March 12th, 2008 12:31 EST
Confronting Bureaucracy Can Be Perilous
One of the many stories President Reagan told involved communist Russia. He said that one of its citizens was finally able to save enough money to buy an automobile. So, he went to the proper bureau and filled out all the necessary papers for his purchase. Having done that, he was given a date of delivery that was five years away.
"Will that delivery be for the morning or afternoon?", the man asked.
The agent shot back, "What difference does it make? We're talking about something five years away?"
"Because," the gentleman replied, "the plumber's already scheduled for that morning."
Reagan would use the illustration to point out the inefficiency of Russia's whole system. He would also, quite often, say that the number one job of a bureaucracy is to preserve the bureaucracy.
All of this came to mind when I was called on to give a speech to a governmental agency. I was specifically asked to deal with how to motivate those who are constantly coping with regulations and red tape. Though a challenge to agencies, it's also the challenge of many in the private sector.
Fortunately, at J.B.'s Barber Shop, we don't see a lot of bureaucratic red tape. However, we do answer to various agencies, including the Internal Revenue Service. And the same is true of all businesses. None are unaffected. So how can we best cope?
First of all, since we have little choice, we can comply. However, in the process of complying, we must also keep our priorities straight.
One of the things I tried to stress in the speech that I mentioned is that people are rarely highly motivated to serve bureaucracies. On the other hand, employees might have a better attitude toward tedious, boring or stressful procedures if leaders impress on them that they're performing tasks required by certain agencies, without which the business is not allowed to exist. And, by existing the business, therefore, provides the public with valuable services or products and provides them with jobs.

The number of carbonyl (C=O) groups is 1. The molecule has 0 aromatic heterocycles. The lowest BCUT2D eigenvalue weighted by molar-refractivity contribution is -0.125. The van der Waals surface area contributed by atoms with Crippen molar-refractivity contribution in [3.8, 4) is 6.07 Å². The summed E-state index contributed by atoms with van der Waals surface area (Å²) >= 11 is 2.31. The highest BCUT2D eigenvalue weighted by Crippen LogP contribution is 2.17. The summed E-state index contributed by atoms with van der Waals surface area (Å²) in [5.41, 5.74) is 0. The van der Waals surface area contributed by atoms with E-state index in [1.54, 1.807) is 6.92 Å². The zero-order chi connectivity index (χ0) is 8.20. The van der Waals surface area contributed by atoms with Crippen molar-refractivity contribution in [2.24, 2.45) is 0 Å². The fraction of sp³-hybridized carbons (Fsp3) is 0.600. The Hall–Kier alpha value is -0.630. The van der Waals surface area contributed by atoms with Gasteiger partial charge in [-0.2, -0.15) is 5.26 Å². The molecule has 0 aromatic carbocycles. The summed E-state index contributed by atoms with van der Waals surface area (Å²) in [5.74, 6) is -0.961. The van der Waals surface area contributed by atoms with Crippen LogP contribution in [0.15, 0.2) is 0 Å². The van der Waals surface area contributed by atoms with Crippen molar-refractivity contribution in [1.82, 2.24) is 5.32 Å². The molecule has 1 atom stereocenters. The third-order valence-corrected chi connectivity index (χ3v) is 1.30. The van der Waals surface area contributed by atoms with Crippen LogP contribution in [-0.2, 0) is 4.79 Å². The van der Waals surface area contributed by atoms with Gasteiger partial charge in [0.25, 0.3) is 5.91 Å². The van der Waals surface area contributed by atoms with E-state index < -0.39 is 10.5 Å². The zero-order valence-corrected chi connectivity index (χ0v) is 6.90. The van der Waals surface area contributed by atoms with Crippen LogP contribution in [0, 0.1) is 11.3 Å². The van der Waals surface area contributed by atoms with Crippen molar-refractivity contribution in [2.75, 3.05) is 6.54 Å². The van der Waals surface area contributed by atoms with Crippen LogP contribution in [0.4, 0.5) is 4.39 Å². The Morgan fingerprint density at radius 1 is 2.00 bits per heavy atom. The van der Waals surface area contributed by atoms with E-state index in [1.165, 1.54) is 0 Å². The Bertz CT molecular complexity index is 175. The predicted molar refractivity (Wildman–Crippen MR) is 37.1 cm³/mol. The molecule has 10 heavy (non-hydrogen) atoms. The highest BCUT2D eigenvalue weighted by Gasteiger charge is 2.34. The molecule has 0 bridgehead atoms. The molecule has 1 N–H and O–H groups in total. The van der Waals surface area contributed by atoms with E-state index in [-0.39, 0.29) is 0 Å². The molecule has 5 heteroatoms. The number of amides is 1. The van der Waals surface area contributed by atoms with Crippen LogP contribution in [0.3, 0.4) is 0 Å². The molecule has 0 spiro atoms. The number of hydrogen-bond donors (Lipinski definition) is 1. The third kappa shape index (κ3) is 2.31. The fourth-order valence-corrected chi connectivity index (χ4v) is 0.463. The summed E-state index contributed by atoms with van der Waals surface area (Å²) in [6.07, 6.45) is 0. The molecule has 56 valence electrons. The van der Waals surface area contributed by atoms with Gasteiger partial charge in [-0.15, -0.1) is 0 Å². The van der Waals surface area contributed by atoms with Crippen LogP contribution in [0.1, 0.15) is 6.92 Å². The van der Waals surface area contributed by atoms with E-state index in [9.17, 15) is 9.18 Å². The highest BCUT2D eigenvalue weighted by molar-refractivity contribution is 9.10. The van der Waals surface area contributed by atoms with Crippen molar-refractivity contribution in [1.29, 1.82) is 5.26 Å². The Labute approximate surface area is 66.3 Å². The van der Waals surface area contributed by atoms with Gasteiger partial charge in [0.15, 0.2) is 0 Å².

Looking at the matter from the customer's point of view, there is something else we can do in the midst of bureaucratic procedures: we can shield him/her from as much of it as possible, and thus make it easier to do business with us.
An example of failure to take care of the customer in this way involves something that happened years ago in a hotel restaurant. I ordered a cheese Danish and received this reply from the waitress: "I'll see if we have one. However, normally management doesn't like us to tell customers when we have them, because when we tell them we sell out too fast." And, with that said, she went off in search of the priceless pastry. In a few minutes, she came back to the table carrying my Danish on a saucer as if she bore the Hope Diamond.
I still laugh every time I relate the ridiculous scenario. Yet, the sad part is that to management and employees of the restaurant the rationale behind their approach probably made perfect sense. The absurdity of it all, and how it epitomized slavery to a ridiculous system, was apparent only to guests.
The incident, itself, didn't involve regulations from some sort of governmental agency. However, it nonetheless illustrates an approach taken by many businesses. It involves, above all things, strict adherence to systems, policies and procedures rather than attention to serving the public and making a profit. As a result, the customer tends to lose patience in trying to do business, and the business tends to lose customers.
At J.B.'s Barber Shop, customers don't need or want an explanation of barber codes and standards before they're allowed to get in the barber chair. They just want customer-oriented service that gets them in and out. It's probably the same way in your business.
BARBER-OSOPHY: Whatever rules, regulations and systems are used in business, they must always be subordinate to people and profit.